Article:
Studios race to tell ‘Horror’ story

M'max subsid joins Lion in revisiting Amityville

Dimension Films just rode a winning horse called “Scary Movie 3” that left a Revolution Studios rival in the dust and paid off with a $48.1 million opening weekend.

Now, the studio is entering a stakes race against MGM to be first with a film based on the events that informed 1979 horror hit “The Amityville Horror.”

One week after MGM pacted for an “Amityville Horror” remake with Michael Bay’s Platinum Dunes, Dimension acquired the life rights of George Lutz, who lived in the famed Long Island haunt and experienced the paranormal happenings attributed to the murder of an entire family that previously lived in the house.

Dimension bought the rights from Nu Image and got a completed first script draft that revisits the house 25 years after the Lutz family fled. The studio is already talking with an unnamed but well established horror director who’ll shoot a film to be released by early next summer.

Dimension co-chairman Bob Weinstein and co-presidents Brad Weston and Andrew Rona were thinking about a third “Scary Movie” horror spoof when Revolution Studios swiped away original architects Marlon, Shawn and Keenen Ivory Wayans with a two-picture deal. When it became clear the first effort would be a spoof of sci-fi/horror fare like “Signs,” Dimension replaced them with “Airplane” architect David Zucker. After that, the race proved anticlimactic. While a Revolution spokeswoman said the Wayans spoof is still being developed, the siblings are instead shooting “White Chicks,” the second film in their Revolution deal.

Horror horse race

“The race is on,” Weinstein said in confirming his plans for the Amityville tale. “We don’t anticipate a lawsuit, because the story and the events surrounding the house are public domain. MGM owns the remake, and we will not touch that story; Amityville as an entity and a real story is another matter. We’ve come up with our own take on the story, and I’m sure that their remake can be a success. I know one thing: We’re very good at coming out first.”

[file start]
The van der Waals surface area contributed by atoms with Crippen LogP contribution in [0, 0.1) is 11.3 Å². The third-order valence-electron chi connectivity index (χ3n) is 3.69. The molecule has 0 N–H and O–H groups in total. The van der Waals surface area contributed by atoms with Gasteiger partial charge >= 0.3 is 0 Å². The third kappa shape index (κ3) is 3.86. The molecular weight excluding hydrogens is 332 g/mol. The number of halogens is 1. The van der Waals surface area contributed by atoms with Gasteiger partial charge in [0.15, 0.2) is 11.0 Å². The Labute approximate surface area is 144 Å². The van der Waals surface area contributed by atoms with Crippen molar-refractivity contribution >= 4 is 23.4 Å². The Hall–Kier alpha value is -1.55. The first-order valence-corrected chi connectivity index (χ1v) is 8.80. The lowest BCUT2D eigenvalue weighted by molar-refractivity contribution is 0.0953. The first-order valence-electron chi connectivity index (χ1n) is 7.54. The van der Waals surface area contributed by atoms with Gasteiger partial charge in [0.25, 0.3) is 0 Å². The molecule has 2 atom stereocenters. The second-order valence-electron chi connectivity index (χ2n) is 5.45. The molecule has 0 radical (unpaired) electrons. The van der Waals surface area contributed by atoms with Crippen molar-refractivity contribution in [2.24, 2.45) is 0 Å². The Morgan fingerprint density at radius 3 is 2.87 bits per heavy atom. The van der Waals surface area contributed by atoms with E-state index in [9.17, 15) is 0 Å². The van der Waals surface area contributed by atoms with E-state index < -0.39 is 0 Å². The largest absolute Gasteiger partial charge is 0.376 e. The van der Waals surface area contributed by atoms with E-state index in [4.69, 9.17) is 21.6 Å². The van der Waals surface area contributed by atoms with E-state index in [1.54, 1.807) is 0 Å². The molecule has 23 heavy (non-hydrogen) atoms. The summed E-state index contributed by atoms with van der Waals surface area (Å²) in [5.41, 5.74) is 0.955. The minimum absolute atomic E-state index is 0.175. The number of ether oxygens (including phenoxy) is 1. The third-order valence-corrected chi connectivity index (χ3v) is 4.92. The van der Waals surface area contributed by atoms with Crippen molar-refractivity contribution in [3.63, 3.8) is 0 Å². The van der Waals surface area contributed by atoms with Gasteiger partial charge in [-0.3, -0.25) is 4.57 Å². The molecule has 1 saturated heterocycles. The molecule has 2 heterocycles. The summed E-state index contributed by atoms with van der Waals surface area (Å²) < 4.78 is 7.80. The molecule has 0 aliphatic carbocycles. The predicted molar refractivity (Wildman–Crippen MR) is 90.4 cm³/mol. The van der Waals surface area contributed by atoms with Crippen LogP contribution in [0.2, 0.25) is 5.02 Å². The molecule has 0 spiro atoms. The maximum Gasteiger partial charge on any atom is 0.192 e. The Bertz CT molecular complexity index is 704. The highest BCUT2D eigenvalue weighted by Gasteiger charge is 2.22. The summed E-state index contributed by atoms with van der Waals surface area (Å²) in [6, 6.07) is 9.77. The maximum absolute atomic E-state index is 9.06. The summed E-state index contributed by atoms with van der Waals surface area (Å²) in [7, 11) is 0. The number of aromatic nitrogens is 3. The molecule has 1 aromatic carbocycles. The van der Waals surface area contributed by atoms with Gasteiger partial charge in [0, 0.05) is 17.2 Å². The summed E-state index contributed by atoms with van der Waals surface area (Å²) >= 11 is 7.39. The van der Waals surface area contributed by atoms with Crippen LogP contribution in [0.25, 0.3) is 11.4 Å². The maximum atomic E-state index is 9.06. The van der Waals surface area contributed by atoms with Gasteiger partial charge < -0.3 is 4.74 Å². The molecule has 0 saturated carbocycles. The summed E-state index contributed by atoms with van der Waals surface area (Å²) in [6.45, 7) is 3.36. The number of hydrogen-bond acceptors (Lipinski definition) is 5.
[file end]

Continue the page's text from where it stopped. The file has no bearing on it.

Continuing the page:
Weinstein’s main concern wasn’t beating MGM to theaters but rather getting the movie out before summer blockbusters like sequels to “Spider-Man” and “Blade.” Weinstein said they’ll rework the script draft that came in a deal with Nu Image, whose Avi Lerner, Trevor Short and John Thompson brokered the deal with Dimension legal affairs execs Andrew Gumpert and Michael Marshall. Project was brought to Nu Image by Randall Emmett and George Furla.

It remains to be seen whether Dimension, MGM and Platinum Dunes decide to scare up a deal to make a single film with the original film title. If there is room for two epics on Alexander the Great, will it be possible to haunt the same Amityville-based house two times in one year?

There was no immediate comment from MGM or Platinum Dunes, the company that made a splashy debut with the gory “Texas Chainsaw Massacre.” That film grossed three times its $9.5 million cost in its opening weekend but was knocked from the top spot on the box office charts by “Scary Movie 3.”

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